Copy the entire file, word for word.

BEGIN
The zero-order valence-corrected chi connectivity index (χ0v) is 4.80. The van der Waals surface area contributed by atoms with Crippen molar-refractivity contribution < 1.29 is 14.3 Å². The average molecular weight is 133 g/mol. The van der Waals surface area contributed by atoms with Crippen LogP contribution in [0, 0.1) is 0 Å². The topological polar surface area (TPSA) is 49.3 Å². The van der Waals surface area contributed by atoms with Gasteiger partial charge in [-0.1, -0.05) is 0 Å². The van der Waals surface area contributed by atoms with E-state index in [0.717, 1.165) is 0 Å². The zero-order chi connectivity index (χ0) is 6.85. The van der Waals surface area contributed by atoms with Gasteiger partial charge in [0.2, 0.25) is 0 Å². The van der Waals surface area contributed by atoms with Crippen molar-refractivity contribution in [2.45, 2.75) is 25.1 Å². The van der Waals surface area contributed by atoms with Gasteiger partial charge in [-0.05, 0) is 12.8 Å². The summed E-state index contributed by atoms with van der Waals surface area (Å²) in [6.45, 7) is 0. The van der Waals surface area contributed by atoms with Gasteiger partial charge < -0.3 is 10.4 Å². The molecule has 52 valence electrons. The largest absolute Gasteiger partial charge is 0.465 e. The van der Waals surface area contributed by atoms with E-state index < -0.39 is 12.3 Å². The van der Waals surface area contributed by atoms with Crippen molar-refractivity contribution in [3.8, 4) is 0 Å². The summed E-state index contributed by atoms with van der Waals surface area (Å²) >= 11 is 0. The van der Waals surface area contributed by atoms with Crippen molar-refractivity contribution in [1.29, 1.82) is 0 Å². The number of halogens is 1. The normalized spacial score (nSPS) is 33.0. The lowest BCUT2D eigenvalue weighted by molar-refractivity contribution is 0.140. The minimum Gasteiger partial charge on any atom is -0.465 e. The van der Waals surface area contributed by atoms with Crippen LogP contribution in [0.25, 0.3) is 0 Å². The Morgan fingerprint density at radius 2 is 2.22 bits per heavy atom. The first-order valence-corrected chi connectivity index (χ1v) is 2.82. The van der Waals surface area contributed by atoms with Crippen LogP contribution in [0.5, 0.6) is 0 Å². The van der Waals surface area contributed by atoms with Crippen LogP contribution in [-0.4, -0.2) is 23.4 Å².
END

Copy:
The zero-order valence-corrected chi connectivity index (χ0v) is 4.80. The van der Waals surface area contributed by atoms with Crippen molar-refractivity contribution < 1.29 is 14.3 Å². The average molecular weight is 133 g/mol. The van der Waals surface area contributed by atoms with Crippen LogP contribution in [0, 0.1) is 0 Å². The topological polar surface area (TPSA) is 49.3 Å². The van der Waals surface area contributed by atoms with Gasteiger partial charge in [-0.1, -0.05) is 0 Å². The van der Waals surface area contributed by atoms with E-state index in [0.717, 1.165) is 0 Å². The zero-order chi connectivity index (χ0) is 6.85. The van der Waals surface area contributed by atoms with Gasteiger partial charge in [0.2, 0.25) is 0 Å². The van der Waals surface area contributed by atoms with Crippen molar-refractivity contribution in [2.45, 2.75) is 25.1 Å². The van der Waals surface area contributed by atoms with Gasteiger partial charge in [-0.05, 0) is 12.8 Å². The summed E-state index contributed by atoms with van der Waals surface area (Å²) in [6.45, 7) is 0. The van der Waals surface area contributed by atoms with Gasteiger partial charge < -0.3 is 10.4 Å². The molecule has 52 valence electrons. The largest absolute Gasteiger partial charge is 0.465 e. The van der Waals surface area contributed by atoms with E-state index < -0.39 is 12.3 Å². The van der Waals surface area contributed by atoms with Crippen molar-refractivity contribution in [3.8, 4) is 0 Å². The summed E-state index contributed by atoms with van der Waals surface area (Å²) >= 11 is 0. The van der Waals surface area contributed by atoms with Crippen molar-refractivity contribution in [1.29, 1.82) is 0 Å². The number of halogens is 1. The normalized spacial score (nSPS) is 33.0. The lowest BCUT2D eigenvalue weighted by molar-refractivity contribution is 0.140. The minimum Gasteiger partial charge on any atom is -0.465 e. The van der Waals surface area contributed by atoms with Crippen LogP contribution in [0.25, 0.3) is 0 Å². The Morgan fingerprint density at radius 2 is 2.22 bits per heavy atom. The first-order valence-corrected chi connectivity index (χ1v) is 2.82. The van der Waals surface area contributed by atoms with Crippen LogP contribution in [0.5, 0.6) is 0 Å². The van der Waals surface area contributed by atoms with Crippen LogP contribution in [-0.4, -0.2) is 23.4 Å².